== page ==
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How Twitter is Helping to Fight Misinformation & Untruths in the #EndSARS Movement



Really, it started with traditional media.

On the 10th of October, 2020, during the #EndSARS protest held at Ogbomoso, Oyo State, 20-year-old Jimoh Isiaq was shot and killed. Photos on social media showed the trajectory of things, how Jimoh coursed from an alive and idle bystander, to a young man with a gunshot wound fighting for his life, and, finally, to a body wrapped in white and lowered into the ground. And yet, when TV Continental news, also known as TVC news, reported it on television, here is what was aired: No shot was fired, nobody was killed.

Let’s take a look at another TVC television headline, while hundreds of protesters barricaded the Lekki Toll Gate: No Protest held at Lekki Toll Gate.

It’s not just TVC. Channels TV, too, have displayed some sleight in their use of headlines. See They Are Shooting At Us,’ #EndSARS Protest Turns Violent In Surulere, for instance, in their reportage of the police shootings at the Surulere protests, where at least two were killed, including a police officer. The implication for anyone without information on the true event of things—everyone without social media, that is—will be that, perhaps, protesters have turned violent. Nothing is made clear; on purpose, perhaps, the reader is hoodwinked into making assumptions, believing the untrue.

A front-page headline by the daily newspaper The Authority: How Buhari, Osinbajo’s daughters brought SARS down. Curious, considering these daughters have been largely silent while Nigerian youths continue to leave their homes and protest en masse (name called were Zahra Buhari and Kiki Osinbajo, the former of which has said nothing about the protests on social media, and the latter with one post on Instagram). Curious, considering SARS haven’t been brought down.

Right—the police. These ones have been more blatant in their distortion of facts. In a now-deleted thread made on the Twitter by the official Nigeria Police Force account, @PoliceNG, then reiterated (and, days later, retracted) by the Lagos State’s Governor’s Chief Press Secretary Gboyega Akosile, about the shootings and deaths at the 12th of October Surulere protest: that protesters fired guns and killed one Ikechukwu Ilohamauzo. Ikechukwu, who died with his hands in his pockets, was an innocent bystander who lost his life after police officers shot into the crowd. No protester carried weapons. Thanks to social media, we know this is true.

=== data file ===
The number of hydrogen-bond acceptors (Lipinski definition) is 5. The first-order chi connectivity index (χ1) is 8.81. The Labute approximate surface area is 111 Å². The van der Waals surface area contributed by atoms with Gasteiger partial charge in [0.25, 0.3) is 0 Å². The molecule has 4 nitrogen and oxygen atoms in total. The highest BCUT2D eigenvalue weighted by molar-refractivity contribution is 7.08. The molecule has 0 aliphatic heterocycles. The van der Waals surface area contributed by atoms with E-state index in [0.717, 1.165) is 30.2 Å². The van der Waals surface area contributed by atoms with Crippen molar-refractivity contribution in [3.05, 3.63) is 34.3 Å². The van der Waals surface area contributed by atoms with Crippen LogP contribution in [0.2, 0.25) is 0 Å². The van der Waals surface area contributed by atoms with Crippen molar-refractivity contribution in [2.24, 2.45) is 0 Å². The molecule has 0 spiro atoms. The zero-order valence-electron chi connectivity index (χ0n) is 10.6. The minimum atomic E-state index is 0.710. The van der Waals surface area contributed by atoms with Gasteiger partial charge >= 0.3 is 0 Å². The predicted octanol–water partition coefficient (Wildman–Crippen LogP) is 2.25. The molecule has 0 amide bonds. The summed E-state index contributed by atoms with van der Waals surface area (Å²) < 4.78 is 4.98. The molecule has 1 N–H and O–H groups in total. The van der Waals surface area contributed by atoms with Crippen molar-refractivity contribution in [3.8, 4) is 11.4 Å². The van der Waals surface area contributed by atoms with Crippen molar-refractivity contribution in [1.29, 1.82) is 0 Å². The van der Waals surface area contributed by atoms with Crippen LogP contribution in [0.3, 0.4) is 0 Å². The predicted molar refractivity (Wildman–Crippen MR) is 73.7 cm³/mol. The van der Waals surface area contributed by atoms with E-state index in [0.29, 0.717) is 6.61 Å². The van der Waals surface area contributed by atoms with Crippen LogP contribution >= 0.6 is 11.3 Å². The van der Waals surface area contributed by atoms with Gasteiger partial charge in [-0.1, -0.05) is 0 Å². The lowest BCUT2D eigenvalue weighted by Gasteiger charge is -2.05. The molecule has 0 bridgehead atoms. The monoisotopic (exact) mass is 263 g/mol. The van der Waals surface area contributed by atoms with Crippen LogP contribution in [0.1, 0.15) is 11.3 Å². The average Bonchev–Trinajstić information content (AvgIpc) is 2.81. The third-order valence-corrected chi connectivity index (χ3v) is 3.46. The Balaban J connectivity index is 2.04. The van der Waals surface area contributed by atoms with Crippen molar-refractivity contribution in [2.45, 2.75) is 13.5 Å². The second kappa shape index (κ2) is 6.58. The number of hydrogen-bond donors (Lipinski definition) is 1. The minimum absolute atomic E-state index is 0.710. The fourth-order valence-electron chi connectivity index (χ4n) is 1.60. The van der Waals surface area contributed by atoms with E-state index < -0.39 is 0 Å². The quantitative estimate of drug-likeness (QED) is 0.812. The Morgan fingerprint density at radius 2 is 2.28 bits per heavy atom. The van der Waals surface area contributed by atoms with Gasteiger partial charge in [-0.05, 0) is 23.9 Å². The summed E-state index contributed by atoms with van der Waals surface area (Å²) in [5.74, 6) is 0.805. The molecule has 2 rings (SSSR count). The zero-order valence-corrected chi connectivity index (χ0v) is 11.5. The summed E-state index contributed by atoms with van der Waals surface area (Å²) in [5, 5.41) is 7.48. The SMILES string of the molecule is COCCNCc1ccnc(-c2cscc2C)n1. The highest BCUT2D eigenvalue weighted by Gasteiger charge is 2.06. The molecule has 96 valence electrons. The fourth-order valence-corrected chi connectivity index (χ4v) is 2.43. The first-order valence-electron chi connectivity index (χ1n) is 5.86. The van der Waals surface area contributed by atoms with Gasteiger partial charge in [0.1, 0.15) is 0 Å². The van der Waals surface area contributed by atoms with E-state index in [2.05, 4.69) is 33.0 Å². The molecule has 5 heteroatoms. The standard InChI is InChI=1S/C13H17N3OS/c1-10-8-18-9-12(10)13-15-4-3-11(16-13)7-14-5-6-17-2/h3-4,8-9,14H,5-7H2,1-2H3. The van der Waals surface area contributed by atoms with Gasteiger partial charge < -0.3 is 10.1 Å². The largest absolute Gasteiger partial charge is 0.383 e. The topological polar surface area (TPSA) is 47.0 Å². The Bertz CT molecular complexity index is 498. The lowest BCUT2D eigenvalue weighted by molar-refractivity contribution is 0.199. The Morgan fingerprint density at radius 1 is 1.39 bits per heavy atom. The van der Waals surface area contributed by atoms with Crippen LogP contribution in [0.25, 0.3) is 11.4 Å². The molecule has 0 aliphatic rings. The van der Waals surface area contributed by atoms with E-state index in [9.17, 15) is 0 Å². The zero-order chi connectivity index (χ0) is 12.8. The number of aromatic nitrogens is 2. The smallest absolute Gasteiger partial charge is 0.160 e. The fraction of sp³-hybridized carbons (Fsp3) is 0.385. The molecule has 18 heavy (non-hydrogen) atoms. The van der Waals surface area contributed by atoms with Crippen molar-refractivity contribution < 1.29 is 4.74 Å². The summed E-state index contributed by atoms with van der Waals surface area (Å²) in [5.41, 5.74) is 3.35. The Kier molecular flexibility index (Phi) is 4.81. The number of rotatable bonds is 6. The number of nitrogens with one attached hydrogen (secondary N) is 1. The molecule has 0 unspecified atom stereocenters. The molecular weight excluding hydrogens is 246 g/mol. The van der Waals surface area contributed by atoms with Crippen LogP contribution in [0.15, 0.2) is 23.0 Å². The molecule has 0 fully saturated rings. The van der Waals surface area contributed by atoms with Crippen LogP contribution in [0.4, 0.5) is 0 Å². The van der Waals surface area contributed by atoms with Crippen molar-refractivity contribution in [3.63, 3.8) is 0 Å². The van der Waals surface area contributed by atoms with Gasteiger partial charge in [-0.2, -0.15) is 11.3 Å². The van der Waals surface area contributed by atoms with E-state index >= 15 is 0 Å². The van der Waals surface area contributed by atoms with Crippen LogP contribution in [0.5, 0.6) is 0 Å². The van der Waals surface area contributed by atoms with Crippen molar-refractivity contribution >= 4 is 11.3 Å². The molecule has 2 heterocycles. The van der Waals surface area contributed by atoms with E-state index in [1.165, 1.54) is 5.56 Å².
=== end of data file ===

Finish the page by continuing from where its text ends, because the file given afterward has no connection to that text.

See another false claim made by Gboyega Akosile: that his boss effected the release of the six protesters arrested and assaulted by the police in Surulere. More true is that on the night of Monday, 12th of October, Nigerian youths stayed glued to Twitter to get constant updates—from the calls made to the Lagos State Commissioner of Police, Hakeem Odumosu, to the arrival of state lawmaker Desmond Elliot, to the eventual release of the peaceful protesters, thanks to the Speaker of the House of Representatives, Femi Gbajabiamila.

More untruths from the police: them, according to Mochievous, the attorney taking complaints and coordinating lawyers to secure the release of unlawfully arrested peaceful protesters, denying that they have protesters in their custody. It happened with Treasure Nduka, who was beaten, and Ayinde Ayorinde, both of whom were, of course, discovered in police custody. Helpful in this regard has been the photos and videos shared on Twitter showing the arrest of these peaceful protesters happening in real time, which is why protesters are encouraged to take photo and video evidence of any altercation with the Nigeria Police Force.

On and on and on like that they go, traditional media, the police and the government saying one thing, and live photos and recordings by peaceful protesters showing another. We are asked not to trust our eyes. But thanks to Twitter, the truth is too glaring to disbelieve. Thanks to Twitter, the whole world can see.

Photo Credit: ademolaniran

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